A Survivor Stumbles -- Again 

Bill Tanner's indictment shows how big money can mean big misery.

If William B. Tanner is convicted of bribing the late Chancellor Floyd Peete Jr., his punishment should be confinement to a tropical paradise with two other people, $1 million, a couple of lawyers, and a video camera to record them making each other miserable.

Tanner was playing Survivor long before reality television. Forty years ago, he made his first million when a million still meant something. He was 34.

He made millions more over the years. At age 74, he should be enjoying the fruits of his labor, his family, his hard-won health, and the satisfactions of giving some of his fortune away, maybe to search for new treatments for the cancer that plagues him.

Instead, he is under indictment for the second time in 20 years, charged with bribing a judge to win a nasty, six-year dispute over -- what else? -- money. Both indictments stemmed from multimillion-dollar sales of Tanner companies that ought to have been career highlights. Now Peete has his reputation besmirched but can't do anything about it. He died of a heart attack in 2002, a year after ruling in Tanner's favor. Tanner gets to spend his gold and golden years fighting an indictment and haggling with lawyers and could go to prison for up to six years if convicted.

If there was ever a reminder that money can be both a blessing and a curse, this is it. Tanner and his ex-partner Jerry Peck fell out shortly after joining forces in the billboard business in 1992. Peck had the know-how and the political contacts. Tanner had the capital and the salesmanship and, among other things, the billboard rights along U.S. Highway 61 in DeSoto County. Casinos were coming to Tunica, and road signs were as precious as slot machines.

But one should not enter into a competitive enterprise with Tanner without a jock strap and an opinion from the United States Supreme Court, preferably unanimous. He thrives on competition and hardship and has been doing it since growing up in the Missouri Bootheel during the Depression.

The Tanner-Peck business succeeded but the partnership failed. In 1996, Tanner sold the company to Universal Outdoor Advertising for $71 million. Peck claimed he owned 5 percent of the business with an option entitling him to as much as 49 percent. Tanner disagreed.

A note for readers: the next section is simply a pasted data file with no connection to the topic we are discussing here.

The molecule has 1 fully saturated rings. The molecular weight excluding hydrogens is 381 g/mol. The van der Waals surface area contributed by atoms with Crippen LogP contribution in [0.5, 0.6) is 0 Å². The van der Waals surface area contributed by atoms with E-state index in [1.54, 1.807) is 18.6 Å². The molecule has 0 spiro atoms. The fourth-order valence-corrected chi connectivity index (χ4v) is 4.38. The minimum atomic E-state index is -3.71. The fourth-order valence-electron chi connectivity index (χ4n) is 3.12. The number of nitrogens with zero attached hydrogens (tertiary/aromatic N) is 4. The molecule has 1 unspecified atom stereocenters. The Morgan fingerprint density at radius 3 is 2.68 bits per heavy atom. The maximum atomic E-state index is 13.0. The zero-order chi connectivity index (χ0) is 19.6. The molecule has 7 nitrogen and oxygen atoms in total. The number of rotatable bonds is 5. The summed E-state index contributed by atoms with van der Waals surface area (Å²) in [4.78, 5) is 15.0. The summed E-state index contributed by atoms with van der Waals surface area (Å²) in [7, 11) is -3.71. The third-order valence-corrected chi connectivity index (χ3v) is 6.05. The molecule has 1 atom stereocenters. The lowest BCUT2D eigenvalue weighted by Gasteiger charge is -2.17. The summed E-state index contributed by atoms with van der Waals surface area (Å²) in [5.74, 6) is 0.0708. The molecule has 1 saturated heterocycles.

Seventy-one million dollars would seem to be enough for both of them. They could have split the difference. They could have cut cards. They could have had a fistfight and a beer and shook hands and moved on. Instead, they called their lawyers.

The case dragged on for five years, filling folder after folder and eventually a filing cabinet at Chancery Court with documents, depositions, claims, and counterclaims. If scholars ever do a case study of the human psychosis that enables lawyers to charge $250 an hour, this would make a good start.

The case came to trial in 2001, starting in March and ending in May. Peete ruled in Tanner's favor in October 2001, concluding that there was no partnership at all, and Peck was entitled to nothing. But Tanner wasn't through. He wanted attorney fees as well. In November, Peete ruled that Peck had to pay Tanner's lawyers $719,586.

In August 2002, Peete died at a vacation home in Florida, reportedly of a heart attack. Peck appealed to the Court of Appeals as rumblings began that the fix was in. People familiar with the case say the main accuser was someone close to Peete's family and that the bribes included credit card charges, travel and vacations, and money for a Peete family member to start a business. Sources would only speak anonymously, taking their cue from the one-paragraph indictment and Shelby County district attorney Bill Gibbons, whose only comment was that "this type of crime attacks the integrity of our judicial system."

Gibbons ordered the Tennessee Bureau of Investigation to look into the accusations in May 2003. In light of the findings, Peete's ruling was negated. The appeals courts sent the case back to the trial court, which booted it to the Tennessee Supreme Court. It could be heard as early as April, according to appellate court clerk Susan Turner.

Peete was elected chancellor in 1990. In 1999, he was overruled by the Court of Appeals on a case in which he favored Penn National Gaming's efforts to start a horseracing track in Memphis even though the Tennessee Racing Commission had been abolished and Gibbons had vowed to oppose it. In 2003, the appellate court overruled Peete's 2002 decision in favor of developer Rusty Hyneman in a divorce case. Tanner and Hyneman were business partners in an aborted hotel project on Beale Street in 2003. •

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